2. 2.    Respond appropriately and quickly, e.g., showing her the empty bowl, removing her tray.
  3. 3.    Model the correct sign and spoken word for them!
  4. 4.    Smile and make it fun!
What signs does your little ones use? What signs would you like to teach them? 

Sara Bingham is the other of The Baby Signing Book and the founder of WeeHands, a sign language program with instructors across North America. She is a frequent contributor to parenting magazines and baby-related professional websites.

Saturday, August 02, 2014

WeeHands in southern Grey County!

A big welcome to our newest WeeHands Instructor, Cheryl D Lindsay!
Cheryl D Lindsay, M.S., (S-LP), a registered Speech-Language Pathologist, is originally from Winnipeg, Manitoba, and graduated from Minot State University, North Dakota in 1998, with Master of Science Degree in Communication Disorders. During her studies, Cheryl has successfully completed American Sign Language Level 1 and Level II. She has worked in several clinical settings in several states, with a highly varied background in the treatment of children, as well as adults. She has lived and practiced in the Grey-Bruce area since 1999. She currently lives in Durham with her husband, daughter and son.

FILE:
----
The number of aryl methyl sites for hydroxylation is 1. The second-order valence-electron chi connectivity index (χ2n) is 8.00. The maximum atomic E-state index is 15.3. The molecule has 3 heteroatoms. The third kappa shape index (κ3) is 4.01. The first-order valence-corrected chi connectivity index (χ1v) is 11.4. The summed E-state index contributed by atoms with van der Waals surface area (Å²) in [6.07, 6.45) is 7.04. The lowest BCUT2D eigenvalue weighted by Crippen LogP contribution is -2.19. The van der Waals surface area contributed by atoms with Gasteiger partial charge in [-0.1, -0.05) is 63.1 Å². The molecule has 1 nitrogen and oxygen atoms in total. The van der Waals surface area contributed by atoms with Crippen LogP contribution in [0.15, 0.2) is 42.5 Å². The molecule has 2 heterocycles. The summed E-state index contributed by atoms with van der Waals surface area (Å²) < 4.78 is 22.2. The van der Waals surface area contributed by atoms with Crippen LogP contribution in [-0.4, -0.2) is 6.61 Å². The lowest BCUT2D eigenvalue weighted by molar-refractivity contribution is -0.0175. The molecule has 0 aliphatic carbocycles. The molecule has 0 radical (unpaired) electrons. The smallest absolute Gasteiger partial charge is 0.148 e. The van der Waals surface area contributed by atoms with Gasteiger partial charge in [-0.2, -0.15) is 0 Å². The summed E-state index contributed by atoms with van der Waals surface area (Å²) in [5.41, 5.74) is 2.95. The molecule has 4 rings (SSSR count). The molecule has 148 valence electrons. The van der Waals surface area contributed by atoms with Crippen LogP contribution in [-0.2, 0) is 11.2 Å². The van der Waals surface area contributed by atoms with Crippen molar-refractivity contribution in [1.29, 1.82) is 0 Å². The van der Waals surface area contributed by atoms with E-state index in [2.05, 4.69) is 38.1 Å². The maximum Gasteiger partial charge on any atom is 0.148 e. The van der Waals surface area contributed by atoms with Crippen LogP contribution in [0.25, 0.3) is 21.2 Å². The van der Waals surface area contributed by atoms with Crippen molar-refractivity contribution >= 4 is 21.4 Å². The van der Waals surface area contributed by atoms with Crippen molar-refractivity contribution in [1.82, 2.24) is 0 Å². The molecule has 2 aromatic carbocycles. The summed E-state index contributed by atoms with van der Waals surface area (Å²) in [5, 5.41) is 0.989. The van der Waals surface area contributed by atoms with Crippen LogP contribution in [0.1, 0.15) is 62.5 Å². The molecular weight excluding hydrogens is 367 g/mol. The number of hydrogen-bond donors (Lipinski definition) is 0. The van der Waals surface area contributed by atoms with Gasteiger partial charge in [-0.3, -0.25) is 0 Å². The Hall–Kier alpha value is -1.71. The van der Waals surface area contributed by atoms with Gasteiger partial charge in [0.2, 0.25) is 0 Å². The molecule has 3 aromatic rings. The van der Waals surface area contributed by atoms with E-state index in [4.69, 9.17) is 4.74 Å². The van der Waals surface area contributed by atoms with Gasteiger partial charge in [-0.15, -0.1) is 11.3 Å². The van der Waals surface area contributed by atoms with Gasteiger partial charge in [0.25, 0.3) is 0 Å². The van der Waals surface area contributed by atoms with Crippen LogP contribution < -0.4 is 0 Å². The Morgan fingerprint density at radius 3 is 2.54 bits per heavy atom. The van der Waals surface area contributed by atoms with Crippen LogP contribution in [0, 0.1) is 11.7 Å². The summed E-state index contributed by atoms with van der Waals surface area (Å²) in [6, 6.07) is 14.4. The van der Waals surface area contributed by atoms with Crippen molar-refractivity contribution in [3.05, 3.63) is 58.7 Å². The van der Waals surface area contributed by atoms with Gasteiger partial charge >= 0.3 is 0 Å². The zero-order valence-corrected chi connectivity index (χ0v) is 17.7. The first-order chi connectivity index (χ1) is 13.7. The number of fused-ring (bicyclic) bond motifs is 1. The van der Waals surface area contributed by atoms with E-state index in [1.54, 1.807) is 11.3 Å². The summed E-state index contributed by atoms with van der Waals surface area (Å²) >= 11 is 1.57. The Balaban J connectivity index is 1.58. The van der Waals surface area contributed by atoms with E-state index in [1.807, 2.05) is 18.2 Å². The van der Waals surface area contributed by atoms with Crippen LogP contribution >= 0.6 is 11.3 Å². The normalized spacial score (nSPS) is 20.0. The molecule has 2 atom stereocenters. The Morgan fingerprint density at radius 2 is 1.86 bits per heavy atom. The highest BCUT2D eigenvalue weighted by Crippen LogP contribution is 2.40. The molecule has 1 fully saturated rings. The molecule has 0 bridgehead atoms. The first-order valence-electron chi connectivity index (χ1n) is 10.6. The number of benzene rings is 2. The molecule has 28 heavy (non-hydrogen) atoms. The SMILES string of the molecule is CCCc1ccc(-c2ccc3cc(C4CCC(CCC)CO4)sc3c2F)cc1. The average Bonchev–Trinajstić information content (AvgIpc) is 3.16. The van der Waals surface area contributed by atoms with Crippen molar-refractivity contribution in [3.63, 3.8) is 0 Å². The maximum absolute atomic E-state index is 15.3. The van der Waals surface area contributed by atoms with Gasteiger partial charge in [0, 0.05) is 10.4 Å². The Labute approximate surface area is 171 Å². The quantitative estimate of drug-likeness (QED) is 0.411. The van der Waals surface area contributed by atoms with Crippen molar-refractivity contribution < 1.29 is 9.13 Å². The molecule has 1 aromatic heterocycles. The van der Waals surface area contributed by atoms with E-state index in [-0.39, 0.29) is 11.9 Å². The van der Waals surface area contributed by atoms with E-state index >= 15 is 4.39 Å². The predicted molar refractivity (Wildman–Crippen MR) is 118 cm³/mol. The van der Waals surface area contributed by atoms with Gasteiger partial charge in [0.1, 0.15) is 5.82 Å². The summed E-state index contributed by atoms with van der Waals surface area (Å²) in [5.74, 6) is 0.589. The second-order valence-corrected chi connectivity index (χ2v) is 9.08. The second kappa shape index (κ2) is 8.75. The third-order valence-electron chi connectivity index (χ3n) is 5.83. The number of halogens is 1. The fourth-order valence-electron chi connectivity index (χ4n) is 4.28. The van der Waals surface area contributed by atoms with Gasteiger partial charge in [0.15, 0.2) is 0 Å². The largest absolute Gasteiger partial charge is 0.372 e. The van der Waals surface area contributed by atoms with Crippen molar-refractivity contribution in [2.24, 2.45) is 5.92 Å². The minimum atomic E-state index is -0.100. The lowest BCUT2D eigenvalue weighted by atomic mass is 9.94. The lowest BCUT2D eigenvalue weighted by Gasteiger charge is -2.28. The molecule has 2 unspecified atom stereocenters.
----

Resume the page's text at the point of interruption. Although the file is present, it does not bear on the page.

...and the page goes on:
Cheryl has received specialized training in several Hanen® courses, and engaged in continuing education related to autism spectrum disorders, oral motor disorders and auditory processing disorders. She has owned and operated a private practice since 2003. Cheryl is an active board member with the Grey Bruce Youth Literacy Council. 

Cheryl shares, "I have always used sign language in my practice and embrace that communication is vital to the development of children and to the well-being of adults, no matter what form communication may take. I am excited to join the WeeHands team and provide an enhanced type of communication through singing, to my clients in a variety of settings!"

For more information about Cheryl's sign language classes for babies, toddlers and preschool children, please call 519-506-TALK (8255); email cheryl@cheryldlindsay.com or stop in and see her at 137 George St W, Unit 302 Durham ON (above Mackhall Mobility Products)!

Do you live in southern Grey County? Which area? If you don't, what area are you from and how old are your wee ones?  

Wednesday, July 30, 2014

WeeHands is coming to Baton Rouge

A big welcome to our newest WeeHands Instructor, Megan Dewberry!